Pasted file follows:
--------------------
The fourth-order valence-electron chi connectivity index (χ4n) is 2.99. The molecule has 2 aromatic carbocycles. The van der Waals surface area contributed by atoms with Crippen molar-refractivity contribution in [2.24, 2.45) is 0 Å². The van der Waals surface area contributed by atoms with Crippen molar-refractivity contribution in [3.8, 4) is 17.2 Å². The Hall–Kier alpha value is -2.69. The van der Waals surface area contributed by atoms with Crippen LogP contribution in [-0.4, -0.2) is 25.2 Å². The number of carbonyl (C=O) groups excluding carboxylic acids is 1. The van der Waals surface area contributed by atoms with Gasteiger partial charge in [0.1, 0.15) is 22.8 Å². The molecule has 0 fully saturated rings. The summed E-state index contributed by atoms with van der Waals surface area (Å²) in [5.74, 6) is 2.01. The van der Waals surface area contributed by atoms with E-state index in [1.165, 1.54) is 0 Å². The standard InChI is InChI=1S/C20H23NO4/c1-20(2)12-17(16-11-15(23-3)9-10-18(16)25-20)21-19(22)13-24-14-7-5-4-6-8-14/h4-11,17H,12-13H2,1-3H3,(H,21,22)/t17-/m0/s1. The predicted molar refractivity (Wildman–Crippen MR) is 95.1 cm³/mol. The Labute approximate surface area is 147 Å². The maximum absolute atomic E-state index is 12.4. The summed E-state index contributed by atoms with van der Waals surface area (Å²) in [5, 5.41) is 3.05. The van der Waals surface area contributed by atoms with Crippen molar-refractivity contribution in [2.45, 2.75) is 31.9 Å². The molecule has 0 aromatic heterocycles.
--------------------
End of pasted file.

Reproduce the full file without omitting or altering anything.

The fourth-order valence-electron chi connectivity index (χ4n) is 2.99. The molecule has 2 aromatic carbocycles. The van der Waals surface area contributed by atoms with Crippen molar-refractivity contribution in [2.24, 2.45) is 0 Å². The van der Waals surface area contributed by atoms with Crippen molar-refractivity contribution in [3.8, 4) is 17.2 Å². The Hall–Kier alpha value is -2.69. The van der Waals surface area contributed by atoms with Crippen LogP contribution in [-0.4, -0.2) is 25.2 Å². The number of carbonyl (C=O) groups excluding carboxylic acids is 1. The van der Waals surface area contributed by atoms with Gasteiger partial charge in [0.1, 0.15) is 22.8 Å². The molecule has 0 fully saturated rings. The summed E-state index contributed by atoms with van der Waals surface area (Å²) in [5.74, 6) is 2.01. The van der Waals surface area contributed by atoms with E-state index in [1.165, 1.54) is 0 Å². The standard InChI is InChI=1S/C20H23NO4/c1-20(2)12-17(16-11-15(23-3)9-10-18(16)25-20)21-19(22)13-24-14-7-5-4-6-8-14/h4-11,17H,12-13H2,1-3H3,(H,21,22)/t17-/m0/s1. The predicted molar refractivity (Wildman–Crippen MR) is 95.1 cm³/mol. The Labute approximate surface area is 147 Å². The maximum absolute atomic E-state index is 12.4. The summed E-state index contributed by atoms with van der Waals surface area (Å²) in [5, 5.41) is 3.05. The van der Waals surface area contributed by atoms with Crippen molar-refractivity contribution in [2.45, 2.75) is 31.9 Å². The molecule has 0 aromatic heterocycles.